- A teacher from Ordos city in Inner Mongolia is being praised online and called a “dream maker” for creating a video in which he transforms into Ultraman because his students are fans of the popular Japanese children’s show.
- The video, which he shared with his class of 3- and 4-year-old children, showed the teacher, identified by his surname Yang, transforming into the giant monster-fighting superhero.
- “I incorporated my thoughts into the video and recorded myself transforming into Ultraman to save the preschool. Our school buildings were the backdrop,” Yang said. “The kids were having a great time watching the video, and they kept asking me how to fight the monsters.”
- Yang had followed bloggers who specialized in making transformation videos and asked for advice on how to make one.
A Chinese teacher is winning the hearts of social media users for dressing up as Ultraman in a short video he showed to his students.
In an interview with Chinese news platform Wutong video, the teacher, identified only by his surname Yang, said he shared the video he created with his class of 3- and 4-year-old children in Ordos city in Inner Mongolia on April 20, reported South China Morning Post.
Unlike Mulan who only exists in ancient Chinese folk tales, Mongolia has a real-life warrior princess named Khutulun who fought in wars alongside her father and remained undefeated in wrestling throughout her entire life.
Who is Khutulun?: Born around 1260, Khutulun, also known as Aigiarne, Aiyurug and Khotol Tsagaan, was the daughter of Kaidu Khan, cousin of Kublai Khan who would found China’s Yuan dynasty and great-great-granddaughter of Genghis Khan, according to South China Morning Post.
Enkh-Erdene, aka the “Mongolian Cowboy,” showed he had what it takes to be “The World’s Best” when he made jaws drop at his audition for the new CBS talent competition.
This was Enkh’s first time in the United States and he does not speak or understand English, but that didn’t stop him from performing George Strait’s “Amarillo by Morning” after the Super Bowl on Feb. 3.
Mongolian boxer Tugstsogt Nyambayar became the International Boxing Organization World Featherweight champion after defeating Claudio Marrero in a 12-round match for the vacant spot last month.
Nyambayar, a 2012 Olympic silver medalist, won the title by a 12-round unanimous decision at the Barclays Center in New York City on January 26, according to Montsame.
Mongolia’s ever-growing “reverse gender gap” has resulted in many educated women complaining that there is a shortage of eligible men.
Caused by the efforts of local parents to prioritize investing in their daughters’ education over their sons, the phenomenon is almost uniquely Mongolian as it is the complete opposite of what is happening in many patriarchal countries.
As 2019 creeps ever nearer, so, too, does Disney’s live-action Mulan release date. The company has so far chosen only one cast member — Liu Yi Fei as the titular lead, Mulan — but more news is expected in the coming months.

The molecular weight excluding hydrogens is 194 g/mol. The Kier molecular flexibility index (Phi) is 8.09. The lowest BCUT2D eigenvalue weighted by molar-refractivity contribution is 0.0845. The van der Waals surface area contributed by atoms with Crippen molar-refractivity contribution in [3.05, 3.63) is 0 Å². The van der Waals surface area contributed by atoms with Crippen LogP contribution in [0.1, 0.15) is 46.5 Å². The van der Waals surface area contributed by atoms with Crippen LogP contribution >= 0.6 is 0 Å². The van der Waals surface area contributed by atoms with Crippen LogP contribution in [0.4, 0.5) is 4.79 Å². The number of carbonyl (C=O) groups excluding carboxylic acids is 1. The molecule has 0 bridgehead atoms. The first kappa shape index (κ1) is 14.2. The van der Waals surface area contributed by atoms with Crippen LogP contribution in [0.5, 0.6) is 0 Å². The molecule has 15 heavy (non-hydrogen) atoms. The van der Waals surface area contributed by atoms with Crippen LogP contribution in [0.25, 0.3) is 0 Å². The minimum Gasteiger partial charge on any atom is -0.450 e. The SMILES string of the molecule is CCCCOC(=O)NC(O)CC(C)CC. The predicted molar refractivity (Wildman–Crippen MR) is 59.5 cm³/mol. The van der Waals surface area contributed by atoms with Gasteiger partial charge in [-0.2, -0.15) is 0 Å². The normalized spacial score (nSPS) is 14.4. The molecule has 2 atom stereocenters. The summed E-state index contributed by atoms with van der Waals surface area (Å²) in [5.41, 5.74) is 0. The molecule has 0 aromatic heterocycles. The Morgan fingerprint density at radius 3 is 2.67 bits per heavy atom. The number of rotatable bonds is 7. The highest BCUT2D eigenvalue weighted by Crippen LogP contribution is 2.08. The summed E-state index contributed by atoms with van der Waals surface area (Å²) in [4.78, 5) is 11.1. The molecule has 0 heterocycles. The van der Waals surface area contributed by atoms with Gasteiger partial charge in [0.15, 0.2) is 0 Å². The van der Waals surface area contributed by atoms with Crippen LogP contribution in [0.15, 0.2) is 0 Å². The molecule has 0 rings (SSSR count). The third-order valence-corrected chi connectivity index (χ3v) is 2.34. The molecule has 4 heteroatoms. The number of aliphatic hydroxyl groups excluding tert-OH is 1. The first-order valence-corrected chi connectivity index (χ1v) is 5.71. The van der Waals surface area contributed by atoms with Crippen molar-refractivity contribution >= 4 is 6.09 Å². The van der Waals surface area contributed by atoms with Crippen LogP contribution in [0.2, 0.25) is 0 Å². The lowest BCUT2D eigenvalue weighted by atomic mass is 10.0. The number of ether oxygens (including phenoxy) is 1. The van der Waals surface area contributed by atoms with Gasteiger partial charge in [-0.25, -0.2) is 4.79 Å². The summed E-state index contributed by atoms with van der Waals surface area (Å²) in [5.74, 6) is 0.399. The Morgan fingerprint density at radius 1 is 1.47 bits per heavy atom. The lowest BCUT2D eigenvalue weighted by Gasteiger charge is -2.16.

Unlike the original 1998 release intended with American audiences in mind, the 2019 remake will do its best to appease both Western and Chinese viewers. This likely means that, in addition to having cast members speak both English and Mandarin proficiently, they’ll also change the story line to reflect more historical accuracy.
When thinking of the strongest, most powerful warlord, conqueror, and leader in history, who comes to mind?
If you’re a Westerner, you probably thought of Alexander the Great — the Macedonian/Grecian king whose aggressive military campaigns took him across the world — even as far as India.
We’re smack dab in the middle of winter, and for those of us living closer to the North and South Poles, it’s cold. Really, really cold. Of course, many of us have the privilege of sweaters, indoor heating, and Asian blankets, so we can’t truly complain about how cold it is (like that’s going to stop us).
But not all methods of battling the bitter cold are equal, and many societies adapted to harsh climates in their own unique way. Never has this been more true than in Mongolia, with its traditionally nomadic people dotting its vast, expansive landscapes for centuries.
Yanjindulam Altansuh, aka Yanjaa Wintersoul, is a Mongolian award-winning Memory Champion who recently impressed judges and Swedish audiences with her performances at “Sweden’s Got Talent” earlier this year.
Despite reaching the prestigious competition’s finals, the 23-year-old polyglot remains relatively unknown internationally.
After five years of development, the first trailer for the upcoming “Genghis Khan” animated movie from Mongolian filmmakers, Ocean Pictures, has arrived.
“2D and 3D combined animation ‘Genghis Khan’ is the first Mongolian animation since film industry was established in Mongolia,” the studio posted on its Facebook page. “We are presenting ‘Genghis Khan’ animation based on the ‘Secret History of Mongolia’ under the auspices of the President of Mongolia Battulga Khaltmaa.”
“Do you have any birthmarks?” a coworker behind me randomly asked aloud.
My ears perked up and I turned my chair around to face his general direction. It was a boring day in the office, as per usual, and any distraction was a welcome reprieve from the dull monotony of the job.
Maybe Dwayne “The Rock” Johnson has a chance at the Oval Office after all.
On July 7th, Mongolians elected their new president, Khaltmaa Battulga, after the most divisive election in the country’s history, according to the Washington Post. Battulga has previously served as a member of parliament since 2004, being re-elected in 2008 and 2012. He is also a world champion in Sambo and is responsible for leading Mongolia to its first ever gold medal win in Judo in the 2008 Summer Olympics.